CAPE TOWN, South Africa, In defiance of mounting criticism, the Finance Ministry

announced a plan, to bail out debt-ridden South African Airways (SAA), to the tune of at least three billion rand (about 222 million U.S. dollars).

This brings the SAA bailout for the year to 5.2 billion rand (about 385 million dollars).

“The Government has approved the transfer of funds from the National Revenue Fund to SAA, to allow the airline to address the debt obligations to Citibank, thereby avoiding a default,” the ministry said in a statement.

Funds will also be used to assist SAA with its immediate working capital requirements, said the statement.

“The airline remains a strategic asset and in its role as the flag carrier, it serves as an economic enabler, with direct and indirect benefits across a wide range of economic activity,” the Finance Ministry said.

The government has appointed Vuyani Jarana as permanent Chief Executive Officer for SAA, and he will commence his role on Nov 1, this year.

Jarana’s appointment marks a critical step, in ensuring that the airline’s turnaround strategy is implemented.

The opposition Democratic Alliance (DA), said, it is disappointed, but not surprised, that, Finance Minister, Malusi Gigaba, and the entire Executive, resorted to, once again, raiding the National Revenue Fund to settle part of SAA’s debt.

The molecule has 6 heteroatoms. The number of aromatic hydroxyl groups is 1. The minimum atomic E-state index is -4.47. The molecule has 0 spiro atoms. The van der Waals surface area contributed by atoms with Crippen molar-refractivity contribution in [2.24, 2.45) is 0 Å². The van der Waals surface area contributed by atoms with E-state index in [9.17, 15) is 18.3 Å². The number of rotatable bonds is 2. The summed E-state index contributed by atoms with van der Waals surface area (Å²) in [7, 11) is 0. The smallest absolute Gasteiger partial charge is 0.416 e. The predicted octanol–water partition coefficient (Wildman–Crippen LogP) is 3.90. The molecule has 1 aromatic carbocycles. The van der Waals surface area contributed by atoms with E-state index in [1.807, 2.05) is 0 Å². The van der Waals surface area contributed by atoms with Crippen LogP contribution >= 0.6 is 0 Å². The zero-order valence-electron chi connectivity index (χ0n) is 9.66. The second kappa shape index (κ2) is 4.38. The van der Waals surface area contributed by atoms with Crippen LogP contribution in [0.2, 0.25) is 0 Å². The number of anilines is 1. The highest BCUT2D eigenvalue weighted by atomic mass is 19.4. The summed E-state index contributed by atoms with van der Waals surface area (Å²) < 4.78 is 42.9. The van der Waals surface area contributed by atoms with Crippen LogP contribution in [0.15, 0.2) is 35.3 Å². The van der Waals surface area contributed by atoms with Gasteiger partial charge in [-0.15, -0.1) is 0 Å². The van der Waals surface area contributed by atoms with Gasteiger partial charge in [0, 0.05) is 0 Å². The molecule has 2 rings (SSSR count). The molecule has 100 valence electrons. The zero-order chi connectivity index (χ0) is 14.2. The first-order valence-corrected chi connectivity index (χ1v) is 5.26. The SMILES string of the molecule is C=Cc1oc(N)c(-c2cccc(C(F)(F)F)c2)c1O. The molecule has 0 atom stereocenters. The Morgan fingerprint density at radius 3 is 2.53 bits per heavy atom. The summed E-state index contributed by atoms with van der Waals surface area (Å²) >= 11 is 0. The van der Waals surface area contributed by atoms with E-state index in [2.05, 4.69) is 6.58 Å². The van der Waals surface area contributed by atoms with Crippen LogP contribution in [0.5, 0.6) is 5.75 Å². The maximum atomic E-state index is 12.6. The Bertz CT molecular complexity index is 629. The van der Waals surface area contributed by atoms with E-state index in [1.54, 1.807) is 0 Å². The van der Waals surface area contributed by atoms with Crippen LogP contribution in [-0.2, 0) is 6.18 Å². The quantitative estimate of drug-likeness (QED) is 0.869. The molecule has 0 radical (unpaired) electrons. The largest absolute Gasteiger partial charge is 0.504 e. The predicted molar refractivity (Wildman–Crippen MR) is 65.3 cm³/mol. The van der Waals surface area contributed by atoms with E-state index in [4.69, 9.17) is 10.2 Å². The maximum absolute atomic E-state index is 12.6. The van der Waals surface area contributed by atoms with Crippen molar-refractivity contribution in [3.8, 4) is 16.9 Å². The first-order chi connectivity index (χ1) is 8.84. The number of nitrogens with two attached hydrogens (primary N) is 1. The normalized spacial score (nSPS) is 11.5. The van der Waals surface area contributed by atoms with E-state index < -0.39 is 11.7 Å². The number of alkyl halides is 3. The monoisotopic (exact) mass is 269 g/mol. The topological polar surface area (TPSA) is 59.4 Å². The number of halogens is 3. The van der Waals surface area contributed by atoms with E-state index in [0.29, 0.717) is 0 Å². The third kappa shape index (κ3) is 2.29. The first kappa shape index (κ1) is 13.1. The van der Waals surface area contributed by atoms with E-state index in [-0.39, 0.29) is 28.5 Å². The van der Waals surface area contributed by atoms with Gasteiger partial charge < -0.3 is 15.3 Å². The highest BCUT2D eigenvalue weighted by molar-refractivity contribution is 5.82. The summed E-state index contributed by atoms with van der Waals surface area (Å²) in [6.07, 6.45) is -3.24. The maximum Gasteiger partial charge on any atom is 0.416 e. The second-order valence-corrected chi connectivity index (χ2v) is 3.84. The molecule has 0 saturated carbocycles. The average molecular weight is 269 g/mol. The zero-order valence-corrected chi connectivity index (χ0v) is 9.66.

“Whilst the latest lifeboat will keep the wolves at bay, it will not deal decisively with the funding crisis at SAA, as the airline is currently incurring 350 million rand (about 26 million dollars) in losses every month,” DA Shadown Deputy Minister of Finance, Alf Lees, said.

Given the continued uncertainty over the airline’s ability to repay the loans, the banks would have required onerous conditions, to be met by the airline and the government, the DA said.

This massive and wasteful bailout will take even more money away from rescuing the economy, for the 9.3 million unemployed South Africans, the DA claimed.

Gigaba must take full responsibility for getting himself and South Africa into this mess, by failing to be transparent and decisive over the issues plaguing the airline, said the party.